Anyone who works with people knows there are important conversations to be had on a regular basis to maintain a healthy organization. Employees, colleagues, stakeholders, people of influence within or outside the organization–any kind of relationship eventually encounters a significant, but potentially difficult, conversation. No wonder the popularity of books like Crucial Conversations, Difficult Conversations, and Fierce Conversations. Those are just the short titles.
Even though we all know these conversations are necessary, it is so easy to procrastinate. And there are good justifications for postponing…too little time, too much to do, anxiety about the outcome and/or fear that the conversation won’t easily wrap up. In fact, we can reinforce our protective excuses until they become a wall that simply keeps the important conversation from ever happening.
Now is as good a time as any to take steps toward a difficult conversation. Three steps, to be exact:
1. Make a list of the important conversations that you need to have and set a firm deadline for having them. You don’t have to be the COO to feel a responsibility to keep communication flowing in the office. I suspect you can name three people as a place to start. Write it in your planner.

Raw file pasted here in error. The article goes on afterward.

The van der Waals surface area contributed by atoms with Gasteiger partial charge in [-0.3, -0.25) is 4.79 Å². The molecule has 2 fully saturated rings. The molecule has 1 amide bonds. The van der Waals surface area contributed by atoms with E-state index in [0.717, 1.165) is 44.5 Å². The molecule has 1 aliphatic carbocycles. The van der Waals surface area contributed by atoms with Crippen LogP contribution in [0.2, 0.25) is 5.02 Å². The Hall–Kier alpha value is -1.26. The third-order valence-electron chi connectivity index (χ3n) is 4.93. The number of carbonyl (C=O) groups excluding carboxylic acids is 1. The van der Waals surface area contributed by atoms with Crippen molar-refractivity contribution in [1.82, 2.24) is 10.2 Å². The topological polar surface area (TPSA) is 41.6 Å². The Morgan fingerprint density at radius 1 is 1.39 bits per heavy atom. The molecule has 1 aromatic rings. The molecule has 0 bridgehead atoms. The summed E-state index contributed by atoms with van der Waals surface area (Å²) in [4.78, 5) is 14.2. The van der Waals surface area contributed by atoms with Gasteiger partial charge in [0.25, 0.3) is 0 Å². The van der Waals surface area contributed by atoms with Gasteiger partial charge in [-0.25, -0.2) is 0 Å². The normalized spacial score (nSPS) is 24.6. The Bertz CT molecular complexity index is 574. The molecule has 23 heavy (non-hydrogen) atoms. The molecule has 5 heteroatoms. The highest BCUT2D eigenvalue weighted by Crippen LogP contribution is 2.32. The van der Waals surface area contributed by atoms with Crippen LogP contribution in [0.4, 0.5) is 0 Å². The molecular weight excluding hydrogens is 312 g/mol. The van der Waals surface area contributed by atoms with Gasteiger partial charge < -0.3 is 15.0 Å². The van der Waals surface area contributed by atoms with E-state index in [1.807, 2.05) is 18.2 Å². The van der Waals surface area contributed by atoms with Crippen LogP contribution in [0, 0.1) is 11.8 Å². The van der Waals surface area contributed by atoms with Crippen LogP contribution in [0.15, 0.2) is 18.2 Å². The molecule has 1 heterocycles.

2. Plan your part of the conversation. Rather than hoping you will know what to say and how to say it in the moment, it’s a helpful practice to prepare. Write out key phrases and questions on index cards and take them along.
3. Keep the goal in mind. The purpose of a significant conversation isn’t to persuade another to agree with you, or to push your opinion throughout the project team or office. The goal is to communicate as simply as possible what needs to be said and done for the sake of a healthy organization. It isn’t personal, although good conversations contribute to strong working relationships.
So, who do you need to talk to?